Jewish Ceremony before the Ark
Fac-simile of a woodcut printed at Troyes.
Notary and Sbirro (policeman)--From two Engravings in the Bonnart Collection.
Interior of Italian Kitchen.
From the Book on Cookery of Christoforo di Messisburgo, "Banchetti compositioni di Vivende," 4to., Ferrara, 1549.
It was only in the course of the sixteenth century that the name of potage ceased to be applied to stews, whose number equalled their variety, for on a bill of fare of a banquet of that period we find more than fifty different sorts of potages mentioned.
Costume of an Italian Jew of the Fourteenth Century.--From a Painting by Sano di Pietro, preserved in the Academy of the Fine Arts, at Sienna.
From an Engraving by Callot.
We must not forget the protobianti (master rogues), who made no scruple of exciting compassion from their own comrades
Interior of a Kitchen of the Sixteenth Century.
Fac-simile from a Woodcut in the "Calendarium Romanum" of Jean Staéffler, folio, Tubingen, 1518.
"The Way to catch Squirrels on the Ground in the Woods"--Fac-simile of a Miniature in the Manuscript of the "Livre du Roy Modus" (Fourteenth Century)
One of the best ways of pleasing Louis XI. was to offer him some present relating to his favourite pastime, either pointers, hounds, falcons, or varlets who were adepts in the art of venery or hawking
(Fourteenth Century).--From a Miniature in the "Chroniques de Saint-Denis" (Imperial Library of Paris).
Gipsies Fortune-telling.--Fac-simile of a Woodcut in the "Cosmographie Universelle" of Munster: in folio, Basle, 1552.
During the fifteen days which they spent at Bologna a number of the people of the town went to see them, and especially to see "the wife of the duke," who, it was said, knew how to foretell future events, and to tell what was to happen to people, what their fortunes would be, the number of their children, if they were good or bad, and many other things
Grand Procession of the Doge, Venice (Sixteenth Century).
Copper-plate by Callot.
German Knights (Fifteenth Century). from Drawings by Albert Durer.
Woodcut in the "Cosmographie Universelle" of Munster: in folio, Basle, 1552.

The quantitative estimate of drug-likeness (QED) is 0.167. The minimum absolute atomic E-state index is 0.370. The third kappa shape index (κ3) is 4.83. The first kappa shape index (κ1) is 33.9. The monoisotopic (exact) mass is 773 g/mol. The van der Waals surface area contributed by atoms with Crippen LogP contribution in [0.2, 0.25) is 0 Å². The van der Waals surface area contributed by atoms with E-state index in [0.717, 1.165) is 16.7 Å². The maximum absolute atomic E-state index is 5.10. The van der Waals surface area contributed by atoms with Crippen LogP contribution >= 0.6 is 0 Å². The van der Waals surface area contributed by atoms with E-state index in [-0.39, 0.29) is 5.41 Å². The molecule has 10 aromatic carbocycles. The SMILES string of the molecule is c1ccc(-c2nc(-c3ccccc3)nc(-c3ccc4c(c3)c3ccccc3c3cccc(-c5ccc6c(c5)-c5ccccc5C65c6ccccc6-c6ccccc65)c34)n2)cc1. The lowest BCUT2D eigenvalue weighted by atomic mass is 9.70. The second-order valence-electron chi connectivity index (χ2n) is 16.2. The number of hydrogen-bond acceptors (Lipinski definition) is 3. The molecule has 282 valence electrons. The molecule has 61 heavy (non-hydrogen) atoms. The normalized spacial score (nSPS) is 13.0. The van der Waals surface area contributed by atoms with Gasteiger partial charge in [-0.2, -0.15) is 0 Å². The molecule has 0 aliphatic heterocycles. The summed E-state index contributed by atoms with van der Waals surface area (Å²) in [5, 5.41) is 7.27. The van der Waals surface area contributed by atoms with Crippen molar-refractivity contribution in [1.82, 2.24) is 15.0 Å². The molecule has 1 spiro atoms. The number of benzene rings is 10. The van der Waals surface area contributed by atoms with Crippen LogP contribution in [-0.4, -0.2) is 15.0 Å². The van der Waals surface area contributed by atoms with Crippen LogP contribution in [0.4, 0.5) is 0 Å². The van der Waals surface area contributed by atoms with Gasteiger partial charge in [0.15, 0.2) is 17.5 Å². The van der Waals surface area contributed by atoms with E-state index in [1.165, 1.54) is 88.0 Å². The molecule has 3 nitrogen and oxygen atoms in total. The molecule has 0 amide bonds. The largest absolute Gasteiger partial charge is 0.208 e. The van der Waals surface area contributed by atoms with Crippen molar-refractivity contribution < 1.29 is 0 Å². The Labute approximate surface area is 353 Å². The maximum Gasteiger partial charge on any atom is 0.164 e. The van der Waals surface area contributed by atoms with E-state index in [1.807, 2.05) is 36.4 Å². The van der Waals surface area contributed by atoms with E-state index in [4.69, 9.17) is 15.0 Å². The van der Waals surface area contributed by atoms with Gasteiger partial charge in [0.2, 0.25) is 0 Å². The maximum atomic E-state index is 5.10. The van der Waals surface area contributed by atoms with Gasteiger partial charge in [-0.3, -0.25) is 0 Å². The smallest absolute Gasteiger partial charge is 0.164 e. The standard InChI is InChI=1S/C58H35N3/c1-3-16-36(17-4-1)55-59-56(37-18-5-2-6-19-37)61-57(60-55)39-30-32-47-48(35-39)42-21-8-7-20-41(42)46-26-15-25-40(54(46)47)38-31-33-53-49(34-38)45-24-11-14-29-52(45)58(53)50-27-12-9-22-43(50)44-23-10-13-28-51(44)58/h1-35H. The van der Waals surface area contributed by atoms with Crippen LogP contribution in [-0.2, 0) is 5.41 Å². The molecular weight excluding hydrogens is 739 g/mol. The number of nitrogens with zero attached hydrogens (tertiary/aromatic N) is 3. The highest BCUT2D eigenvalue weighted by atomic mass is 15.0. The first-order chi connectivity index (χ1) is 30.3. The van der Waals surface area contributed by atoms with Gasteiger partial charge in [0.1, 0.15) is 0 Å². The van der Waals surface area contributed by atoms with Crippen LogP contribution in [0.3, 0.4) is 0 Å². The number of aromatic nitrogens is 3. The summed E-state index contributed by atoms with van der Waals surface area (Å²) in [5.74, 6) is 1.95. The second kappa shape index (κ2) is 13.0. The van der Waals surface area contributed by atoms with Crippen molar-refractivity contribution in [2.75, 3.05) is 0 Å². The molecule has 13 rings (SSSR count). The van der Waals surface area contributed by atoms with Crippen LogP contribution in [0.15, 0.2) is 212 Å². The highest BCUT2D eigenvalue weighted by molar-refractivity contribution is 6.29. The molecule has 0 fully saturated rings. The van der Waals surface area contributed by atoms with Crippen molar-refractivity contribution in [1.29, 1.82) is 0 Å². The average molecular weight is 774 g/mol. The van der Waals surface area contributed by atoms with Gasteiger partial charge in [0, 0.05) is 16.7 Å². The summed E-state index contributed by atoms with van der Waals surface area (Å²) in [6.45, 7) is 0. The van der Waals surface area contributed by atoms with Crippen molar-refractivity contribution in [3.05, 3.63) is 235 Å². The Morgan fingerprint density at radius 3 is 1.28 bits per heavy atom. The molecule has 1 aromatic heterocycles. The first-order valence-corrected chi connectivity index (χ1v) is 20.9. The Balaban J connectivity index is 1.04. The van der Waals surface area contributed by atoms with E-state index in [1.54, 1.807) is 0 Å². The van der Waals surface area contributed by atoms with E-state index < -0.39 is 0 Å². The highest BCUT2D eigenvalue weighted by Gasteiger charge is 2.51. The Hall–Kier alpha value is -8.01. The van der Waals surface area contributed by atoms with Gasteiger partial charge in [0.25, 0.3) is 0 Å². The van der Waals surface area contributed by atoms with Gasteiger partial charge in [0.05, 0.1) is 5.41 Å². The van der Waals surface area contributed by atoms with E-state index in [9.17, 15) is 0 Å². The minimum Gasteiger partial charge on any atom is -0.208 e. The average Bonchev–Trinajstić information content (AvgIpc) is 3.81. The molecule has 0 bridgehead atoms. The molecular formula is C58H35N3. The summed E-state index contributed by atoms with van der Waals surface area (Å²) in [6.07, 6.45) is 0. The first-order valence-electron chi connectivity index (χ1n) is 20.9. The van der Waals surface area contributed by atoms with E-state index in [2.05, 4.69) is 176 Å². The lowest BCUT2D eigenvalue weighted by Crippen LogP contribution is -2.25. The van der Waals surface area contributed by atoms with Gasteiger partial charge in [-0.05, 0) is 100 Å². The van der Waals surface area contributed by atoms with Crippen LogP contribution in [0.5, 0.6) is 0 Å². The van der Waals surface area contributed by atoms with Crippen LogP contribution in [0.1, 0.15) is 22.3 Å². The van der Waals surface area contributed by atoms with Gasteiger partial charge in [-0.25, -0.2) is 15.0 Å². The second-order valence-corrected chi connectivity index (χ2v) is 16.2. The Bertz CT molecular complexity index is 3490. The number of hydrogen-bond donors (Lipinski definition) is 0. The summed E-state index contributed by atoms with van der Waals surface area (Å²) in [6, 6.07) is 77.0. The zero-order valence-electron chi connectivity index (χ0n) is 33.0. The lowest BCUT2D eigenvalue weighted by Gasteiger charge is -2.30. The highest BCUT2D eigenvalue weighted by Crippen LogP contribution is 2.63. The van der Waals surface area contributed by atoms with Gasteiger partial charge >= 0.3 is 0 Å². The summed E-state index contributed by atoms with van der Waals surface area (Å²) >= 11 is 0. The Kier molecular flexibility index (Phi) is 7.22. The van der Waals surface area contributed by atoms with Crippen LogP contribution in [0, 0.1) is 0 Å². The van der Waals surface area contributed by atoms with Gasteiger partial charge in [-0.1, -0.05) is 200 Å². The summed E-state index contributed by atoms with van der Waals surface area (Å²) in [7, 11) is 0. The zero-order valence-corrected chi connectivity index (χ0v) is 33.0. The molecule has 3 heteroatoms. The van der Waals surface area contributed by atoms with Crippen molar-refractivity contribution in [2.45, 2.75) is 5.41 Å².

Woodcut in the "Cosmographie Universelle" of Munster: in folio, Basle, 1552.
Gentleman of the French Court, of the End of the Sixteenth Century. From the "Livre de Poésies," Manuscript dedicated to Henry IV.
Free Judges From two Woodcuts in the "Cosmographie Universelle" of Munster: in folio, 1552.
Entry of the Roi de l'Epinette at Lille in the Sixteenth Century
.--From a Manuscript of the Library of Rouen.
Tristan and the beautiful Yseult.--From a Miniature in the Romance of "Tristan," Manuscript of the Fourteenth Century
Costumes of the Ladies and Damsels of the Court of Catherine de Medicis.
Costumes of the Ladies and Damsels of the Court of Catherine de Medicis.--After Cesare Vecellio.
Costumes of the German Bourgeoisie in the Middle of the Sixteenth Century.--Drawing attributed to Holbein.
Costumes of the German Bourgeoisie in the Middle of the Sixteenth Century
A rich Bourgeoise, and of a Noble, or Person of Distinction, of the Time of Francis I.--From a Window in the Church of St. Ouen at Rouen, by Gaignières (National Library of Paris).
Costumes of the Common People in the Fourteenth Century: Italian Gardener and Woodman.--From two Engravings in the Bonnart Collection.
The sabouleux, who were commonly called the poor sick of St. John, were in the habit of frequenting fairs and markets, or the vicinity of churches; there, smeared with blood and appearing as if foaming at the mouth by means of a piece of soap they had placed in it, they struggled on the ground as if in a fit, and in this way realised a considerable amount of alms. These consequently paid the largest fees to the Coesre
Beggar playing the Fiddle, and his Wife accompanying him with the Bones.--From an old Engraving of the Seventeenth Century.
Almost all of them had their ears pierced, and in each one or two silver rings, which in their country, they said, was a mark of nobility. The men were very swarthy, with curly hair; the women were very ugly, and extremely dark, with long black hair, like a horse's tail; their only garment being an old rug tied round the shoulder by a strip of cloth or a bit of rope.
The executioner did not hold the same position in all countries. For whereas in France, Italy, and Spain, a certain amount of odium was attached to this terrible craft, in Germany, on the contrary, successfully carrying out a certain number of capital sentences was rewarded by titles and the privileges of nobility